1. This litigation presents an Art. III "case or controversy," since the complaint discloses that at least some of the appellants have a sufficient "personal stake" in a determination of the constitutional validity of each of the challenged provisions to present
"a real and substantial controversy admitting of specific relief through a decree of a conclusive character, as distinguished from an opinion advising what the law would be upon a hypothetical state of facts."
2. The Act's contribution provisions are constitutional, but the expenditure provisions violate the First Amendment. Pp. 424 U. S. 12-59.
(a) The contribution provisions, along with those covering disclosure, are appropriate legislative weapons against the reality or appearance of improper influence stemming from the dependence of candidates on large campaign contributions, and the ceilings imposed accordingly serve the basic governmental interest in safeguarding the integrity of the electoral process without directly impinging upon the rights of individual citizens and candidates to engage in political debate and discussion. Pp. 424 U. S. 23-38.
(b) The First Amendment requires the invalidation of the Act's independent expenditure ceiling, its limitation on a candidate's expenditures from his own personal funds, and its ceilings on over-all campaign expenditures, since those provisions place substantial and direct restrictions on the ability of candidates, citizens, and associations to engage in protected political expression, restrictions that the First Amendment cannot tolerate. Pp. 424 U. S. 39-59.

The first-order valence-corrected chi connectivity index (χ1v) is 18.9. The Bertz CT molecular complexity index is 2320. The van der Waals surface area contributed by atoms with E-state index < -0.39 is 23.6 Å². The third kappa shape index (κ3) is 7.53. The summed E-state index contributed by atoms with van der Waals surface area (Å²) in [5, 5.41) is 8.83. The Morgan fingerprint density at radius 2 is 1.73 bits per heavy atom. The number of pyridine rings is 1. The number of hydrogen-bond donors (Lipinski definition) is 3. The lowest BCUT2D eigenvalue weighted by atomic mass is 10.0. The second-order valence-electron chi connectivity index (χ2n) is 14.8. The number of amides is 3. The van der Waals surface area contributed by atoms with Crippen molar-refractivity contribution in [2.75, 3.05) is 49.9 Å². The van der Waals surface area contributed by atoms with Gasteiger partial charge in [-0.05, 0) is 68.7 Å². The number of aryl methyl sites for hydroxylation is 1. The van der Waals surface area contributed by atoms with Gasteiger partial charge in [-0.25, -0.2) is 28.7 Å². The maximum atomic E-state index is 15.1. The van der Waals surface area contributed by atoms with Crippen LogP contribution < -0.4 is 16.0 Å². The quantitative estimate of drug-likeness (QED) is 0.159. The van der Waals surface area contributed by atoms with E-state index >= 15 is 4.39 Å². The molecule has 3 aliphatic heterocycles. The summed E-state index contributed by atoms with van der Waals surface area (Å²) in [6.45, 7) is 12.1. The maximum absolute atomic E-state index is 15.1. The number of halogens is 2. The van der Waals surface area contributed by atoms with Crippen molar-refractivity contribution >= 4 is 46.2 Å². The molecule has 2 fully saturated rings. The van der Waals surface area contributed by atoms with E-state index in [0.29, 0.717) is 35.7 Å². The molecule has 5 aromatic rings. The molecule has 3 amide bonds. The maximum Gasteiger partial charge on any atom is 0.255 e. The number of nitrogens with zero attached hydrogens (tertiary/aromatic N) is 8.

3. The Act's disclosure and recordkeeping provisions are constitutional. Pp. 424 U. S. 60-84.
(a) The general disclosure provisions, which serve substantial governmental interests in informing the electorate and preventing the corruption of the political process, are not overbroad insofar as they apply to contributions to minor parties and independent candidates. No blanket exemption for minor parties is warranted, since such parties, in order to prove injury as a result of application to them of the disclosure provisions, need show only a reasonable probability that the compelled disclosure of a party's contributors' names will subject them to threats, harassment, or reprisals in violation of their First Amendment associational rights. Pp.